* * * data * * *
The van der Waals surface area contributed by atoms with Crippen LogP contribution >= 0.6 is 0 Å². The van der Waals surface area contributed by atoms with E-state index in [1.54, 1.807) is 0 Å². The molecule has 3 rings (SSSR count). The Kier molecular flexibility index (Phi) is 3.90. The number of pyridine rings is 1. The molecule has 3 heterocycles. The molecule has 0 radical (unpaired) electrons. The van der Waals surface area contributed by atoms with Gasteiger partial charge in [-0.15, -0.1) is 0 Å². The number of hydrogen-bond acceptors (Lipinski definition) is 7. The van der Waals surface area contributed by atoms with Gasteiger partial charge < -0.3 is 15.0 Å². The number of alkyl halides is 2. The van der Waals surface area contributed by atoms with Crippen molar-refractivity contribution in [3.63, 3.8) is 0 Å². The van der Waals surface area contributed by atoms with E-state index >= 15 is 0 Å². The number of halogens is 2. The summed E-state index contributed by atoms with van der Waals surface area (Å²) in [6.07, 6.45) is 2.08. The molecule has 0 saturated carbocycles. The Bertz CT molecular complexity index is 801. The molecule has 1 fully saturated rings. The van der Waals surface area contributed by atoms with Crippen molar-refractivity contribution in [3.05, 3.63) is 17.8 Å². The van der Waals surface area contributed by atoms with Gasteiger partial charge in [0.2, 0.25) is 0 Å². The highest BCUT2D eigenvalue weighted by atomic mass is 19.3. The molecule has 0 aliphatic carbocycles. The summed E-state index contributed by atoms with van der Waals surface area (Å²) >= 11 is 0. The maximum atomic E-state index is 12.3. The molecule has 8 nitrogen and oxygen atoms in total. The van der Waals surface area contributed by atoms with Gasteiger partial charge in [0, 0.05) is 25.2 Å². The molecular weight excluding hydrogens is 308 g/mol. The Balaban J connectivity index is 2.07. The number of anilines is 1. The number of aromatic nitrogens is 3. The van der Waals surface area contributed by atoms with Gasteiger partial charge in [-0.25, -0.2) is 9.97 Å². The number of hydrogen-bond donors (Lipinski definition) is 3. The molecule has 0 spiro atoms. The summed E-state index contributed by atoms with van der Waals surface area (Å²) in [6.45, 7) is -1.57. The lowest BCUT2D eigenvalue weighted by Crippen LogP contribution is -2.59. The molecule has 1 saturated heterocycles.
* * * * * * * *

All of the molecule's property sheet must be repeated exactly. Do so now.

The van der Waals surface area contributed by atoms with Crippen LogP contribution >= 0.6 is 0 Å². The van der Waals surface area contributed by atoms with E-state index in [1.54, 1.807) is 0 Å². The molecule has 3 rings (SSSR count). The Kier molecular flexibility index (Phi) is 3.90. The number of pyridine rings is 1. The molecule has 3 heterocycles. The molecule has 0 radical (unpaired) electrons. The van der Waals surface area contributed by atoms with Gasteiger partial charge in [-0.15, -0.1) is 0 Å². The number of hydrogen-bond acceptors (Lipinski definition) is 7. The van der Waals surface area contributed by atoms with Gasteiger partial charge < -0.3 is 15.0 Å². The number of alkyl halides is 2. The van der Waals surface area contributed by atoms with Crippen molar-refractivity contribution in [3.63, 3.8) is 0 Å². The van der Waals surface area contributed by atoms with E-state index >= 15 is 0 Å². The number of halogens is 2. The summed E-state index contributed by atoms with van der Waals surface area (Å²) in [6.07, 6.45) is 2.08. The molecule has 0 saturated carbocycles. The Bertz CT molecular complexity index is 801. The molecule has 1 fully saturated rings. The van der Waals surface area contributed by atoms with Crippen molar-refractivity contribution in [3.05, 3.63) is 17.8 Å². The van der Waals surface area contributed by atoms with Gasteiger partial charge in [0.2, 0.25) is 0 Å². The highest BCUT2D eigenvalue weighted by atomic mass is 19.3. The molecule has 0 aliphatic carbocycles. The summed E-state index contributed by atoms with van der Waals surface area (Å²) >= 11 is 0. The maximum atomic E-state index is 12.3. The molecule has 8 nitrogen and oxygen atoms in total. The van der Waals surface area contributed by atoms with Gasteiger partial charge in [0, 0.05) is 25.2 Å². The molecular weight excluding hydrogens is 308 g/mol. The Balaban J connectivity index is 2.07. The number of anilines is 1. The number of aromatic nitrogens is 3. The van der Waals surface area contributed by atoms with Gasteiger partial charge in [-0.25, -0.2) is 9.97 Å². The number of hydrogen-bond donors (Lipinski definition) is 3. The molecule has 0 spiro atoms. The summed E-state index contributed by atoms with van der Waals surface area (Å²) in [6.45, 7) is -1.57. The lowest BCUT2D eigenvalue weighted by Crippen LogP contribution is -2.59. The molecule has 1 saturated heterocycles.